- Insurance Broker Can Be Liable to Insured Who Did Not Read the Insurance Policy
- March 11, 2013
- Law Firm: Hinshaw Culbertson LLP - Chicago Office
Plaintiff insured had a building lease which required that a policy providing $5 million in coverage for bodily injury and property damage be procured. The insureds’ existing policy did not contain this coverage.
The insured hired defendant as its new insurance broker and told the broker that general liability with personal injury coverage for its employees was required by the lease. The insured also informed the broker that only its employees — and never customers — entered the premises. The broker visited the premises and informed the landlord, the New York City Industrial Development Agency, that prior deficiencies in the insured’s insurance coverage would be corrected when the policy was up for renewal. The renewed policy obtained by the broker excluded any coverage for bodily injury and property damage just as the prior policy did. Neither the insured’s representative nor the broker read the renewed insurance policy.
When one of the insured’s employees was injured, the carrier denied coverage. In a consequent action against the insurer, the trial court held that the carrier had no duty to defend or indemnify based on the exclusion. The insured then sued the broker for negligence and breach of contract for failure to procure adequate coverage. The trial court denied the broker’s motion for summary judgment and the intermediate appellate division reversed, holding that the insured’s failure to read and understand the policy precluded recovery. The New York Court of Appeals reversed.
Question Before the Court
Did the insured’s failure to read the insurance policy bar recovery against the broker?
No. The general rule in New York is that insurance agents have a common law duty to obtain requested coverage for their clients within a reasonable time, or inform the client of the inability to do so; however, they have no continuing duty to advise, guide, or direct a client to obtain additional coverage. A plaintiff must establish that a specific request was made to the broker for the coverage that was not provided. A general request for coverage will not satisfy this requirement.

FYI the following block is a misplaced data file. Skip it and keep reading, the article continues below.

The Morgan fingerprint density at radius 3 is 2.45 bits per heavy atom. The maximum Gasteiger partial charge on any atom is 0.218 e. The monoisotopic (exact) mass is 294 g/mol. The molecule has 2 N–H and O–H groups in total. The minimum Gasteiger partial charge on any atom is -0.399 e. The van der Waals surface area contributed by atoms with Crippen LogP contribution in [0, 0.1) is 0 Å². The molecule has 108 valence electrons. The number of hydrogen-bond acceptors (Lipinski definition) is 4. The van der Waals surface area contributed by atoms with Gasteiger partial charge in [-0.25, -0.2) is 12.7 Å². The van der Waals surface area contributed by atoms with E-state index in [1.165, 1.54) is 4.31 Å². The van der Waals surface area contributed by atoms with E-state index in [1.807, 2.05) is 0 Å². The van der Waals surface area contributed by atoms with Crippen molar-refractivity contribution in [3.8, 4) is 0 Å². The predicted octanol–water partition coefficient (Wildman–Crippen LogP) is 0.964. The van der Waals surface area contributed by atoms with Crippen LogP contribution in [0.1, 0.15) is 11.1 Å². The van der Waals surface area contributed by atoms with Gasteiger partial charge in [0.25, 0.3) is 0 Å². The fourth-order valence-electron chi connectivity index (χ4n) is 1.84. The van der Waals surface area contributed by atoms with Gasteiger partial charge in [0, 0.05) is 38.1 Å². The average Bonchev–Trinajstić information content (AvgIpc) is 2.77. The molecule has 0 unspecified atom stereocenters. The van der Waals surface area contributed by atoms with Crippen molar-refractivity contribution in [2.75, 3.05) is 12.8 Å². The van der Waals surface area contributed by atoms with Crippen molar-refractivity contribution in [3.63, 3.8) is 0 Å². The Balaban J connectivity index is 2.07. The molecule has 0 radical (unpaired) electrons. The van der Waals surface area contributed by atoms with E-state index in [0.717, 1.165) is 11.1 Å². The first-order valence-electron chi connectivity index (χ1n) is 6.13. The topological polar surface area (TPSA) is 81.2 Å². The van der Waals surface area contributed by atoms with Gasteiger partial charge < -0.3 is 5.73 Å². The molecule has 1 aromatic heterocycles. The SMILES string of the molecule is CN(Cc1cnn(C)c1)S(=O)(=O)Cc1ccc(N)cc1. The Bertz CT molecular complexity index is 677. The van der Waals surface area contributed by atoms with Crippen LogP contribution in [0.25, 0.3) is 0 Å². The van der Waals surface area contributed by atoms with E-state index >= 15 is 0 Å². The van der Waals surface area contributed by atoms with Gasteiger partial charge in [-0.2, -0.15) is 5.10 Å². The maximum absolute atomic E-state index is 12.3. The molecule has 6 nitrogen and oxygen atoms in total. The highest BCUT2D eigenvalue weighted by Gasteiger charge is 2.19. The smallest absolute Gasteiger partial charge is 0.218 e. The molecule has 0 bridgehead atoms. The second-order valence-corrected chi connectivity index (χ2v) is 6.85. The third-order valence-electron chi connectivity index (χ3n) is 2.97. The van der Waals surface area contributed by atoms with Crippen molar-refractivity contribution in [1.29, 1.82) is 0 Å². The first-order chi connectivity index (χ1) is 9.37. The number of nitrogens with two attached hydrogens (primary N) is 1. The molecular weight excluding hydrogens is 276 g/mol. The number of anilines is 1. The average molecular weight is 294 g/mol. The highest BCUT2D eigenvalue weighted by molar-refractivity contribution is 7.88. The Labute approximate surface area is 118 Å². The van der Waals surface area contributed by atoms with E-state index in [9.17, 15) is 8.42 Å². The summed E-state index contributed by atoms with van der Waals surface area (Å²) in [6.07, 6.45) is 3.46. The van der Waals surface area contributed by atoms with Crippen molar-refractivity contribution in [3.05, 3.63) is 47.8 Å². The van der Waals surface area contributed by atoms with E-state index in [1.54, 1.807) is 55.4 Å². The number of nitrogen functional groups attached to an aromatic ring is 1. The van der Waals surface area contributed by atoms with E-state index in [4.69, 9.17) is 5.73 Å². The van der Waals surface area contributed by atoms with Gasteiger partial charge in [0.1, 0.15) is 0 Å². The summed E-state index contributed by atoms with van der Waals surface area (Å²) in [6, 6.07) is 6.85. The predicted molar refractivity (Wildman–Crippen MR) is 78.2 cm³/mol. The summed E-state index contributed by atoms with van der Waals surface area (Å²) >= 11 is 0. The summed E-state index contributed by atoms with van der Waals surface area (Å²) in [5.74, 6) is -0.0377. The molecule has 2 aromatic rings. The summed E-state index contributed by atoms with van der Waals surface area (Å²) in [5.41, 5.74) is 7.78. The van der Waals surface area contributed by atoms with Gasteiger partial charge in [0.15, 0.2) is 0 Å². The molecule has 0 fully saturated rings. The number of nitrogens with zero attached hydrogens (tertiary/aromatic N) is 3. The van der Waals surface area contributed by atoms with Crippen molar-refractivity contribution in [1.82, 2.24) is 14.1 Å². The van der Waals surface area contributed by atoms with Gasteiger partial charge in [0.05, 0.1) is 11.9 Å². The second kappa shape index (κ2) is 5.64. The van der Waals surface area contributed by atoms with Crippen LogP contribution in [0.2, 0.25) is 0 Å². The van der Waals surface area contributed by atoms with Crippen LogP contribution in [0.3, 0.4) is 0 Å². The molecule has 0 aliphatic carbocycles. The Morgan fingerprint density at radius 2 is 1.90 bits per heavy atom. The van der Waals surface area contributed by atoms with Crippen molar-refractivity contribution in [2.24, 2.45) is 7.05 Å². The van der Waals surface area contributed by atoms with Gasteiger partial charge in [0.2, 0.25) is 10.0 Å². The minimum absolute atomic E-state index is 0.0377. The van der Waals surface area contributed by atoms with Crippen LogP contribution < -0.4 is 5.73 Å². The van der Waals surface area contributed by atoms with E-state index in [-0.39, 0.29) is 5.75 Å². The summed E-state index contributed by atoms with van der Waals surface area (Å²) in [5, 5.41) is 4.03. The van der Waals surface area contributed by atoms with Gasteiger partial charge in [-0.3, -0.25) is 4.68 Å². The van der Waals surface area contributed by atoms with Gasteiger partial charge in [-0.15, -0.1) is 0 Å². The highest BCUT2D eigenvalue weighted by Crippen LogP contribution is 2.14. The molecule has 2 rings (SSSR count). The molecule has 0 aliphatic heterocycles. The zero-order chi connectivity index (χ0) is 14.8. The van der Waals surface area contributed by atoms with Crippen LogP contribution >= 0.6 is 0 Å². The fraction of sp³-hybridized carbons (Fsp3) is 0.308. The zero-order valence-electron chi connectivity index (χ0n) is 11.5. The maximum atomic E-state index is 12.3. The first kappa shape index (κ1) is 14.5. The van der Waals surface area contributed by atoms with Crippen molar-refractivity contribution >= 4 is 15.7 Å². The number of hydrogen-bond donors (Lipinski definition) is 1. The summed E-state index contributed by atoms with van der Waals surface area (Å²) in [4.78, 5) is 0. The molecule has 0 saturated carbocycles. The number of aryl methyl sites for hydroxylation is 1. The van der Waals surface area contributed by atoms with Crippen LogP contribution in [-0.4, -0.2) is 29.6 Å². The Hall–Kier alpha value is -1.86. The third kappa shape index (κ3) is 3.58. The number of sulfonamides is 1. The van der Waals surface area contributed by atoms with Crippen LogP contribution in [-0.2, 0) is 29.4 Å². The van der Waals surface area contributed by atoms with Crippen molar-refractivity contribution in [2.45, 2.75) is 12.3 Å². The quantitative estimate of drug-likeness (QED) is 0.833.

The Court found that there was a conflict among the appellate courts as to whether an insured was presumed to have read and understood the policy once having received it, and could not rely on the broker’s word that the policy covered what was requested. The Court cited approvingly to recent decisions holding that receipt and presumed reading of the policy did not bar an action for negligence against the broker. The Court held that while the better practice was for an insured to read the policy, an insured should have a right to look to the expertise of its broker with respect to insurance matters. The failure to read the policy, at most, may give rise to a defense of comparative negligence, but should not bar an action against a broker altogether.
The Court also found that the evidence supported the insured’s claim. The lease required the coverage, no one but employees ever entered the premises, and the coverage the broker had obtained — which excluded coverage for injuries to employees — hardly made any sense. The Court found that issues of material fact as to whether the broker failed to secure a policy as requested precluded summary judgment. A dissenting justice argued that agents and brokers are not personal financial counselors and risk managers approaching guarantor status, and that the relationship between a broker and an insured is an ordinary commercial relationship that does not give rise to a duty to provide ongoing guidance.
What the Court’s Decision Means for Practitioners
This decision appears to be a departure from established law that there is a presumption that if an insured receives its insurance policy and does not object to the coverage contained therein, it is presumed to know the contents of the policy and to have assented. Such a holding may lead to, as the dissent forecasts, claims made years later that result in a “he said/she said” battle of what occurred during coverage discussions. The Court of Appeals found compelling the fact that the broker knew about the provisions in the lease, had visited the premises, and was aware that only employees ever entered the premises.
American Building Supply Corp. v. Petrocelli Group Inc., 19 N.Y.3d 730, 979 N.E.2d 1181 (N.Y. Nov. 19, 2012)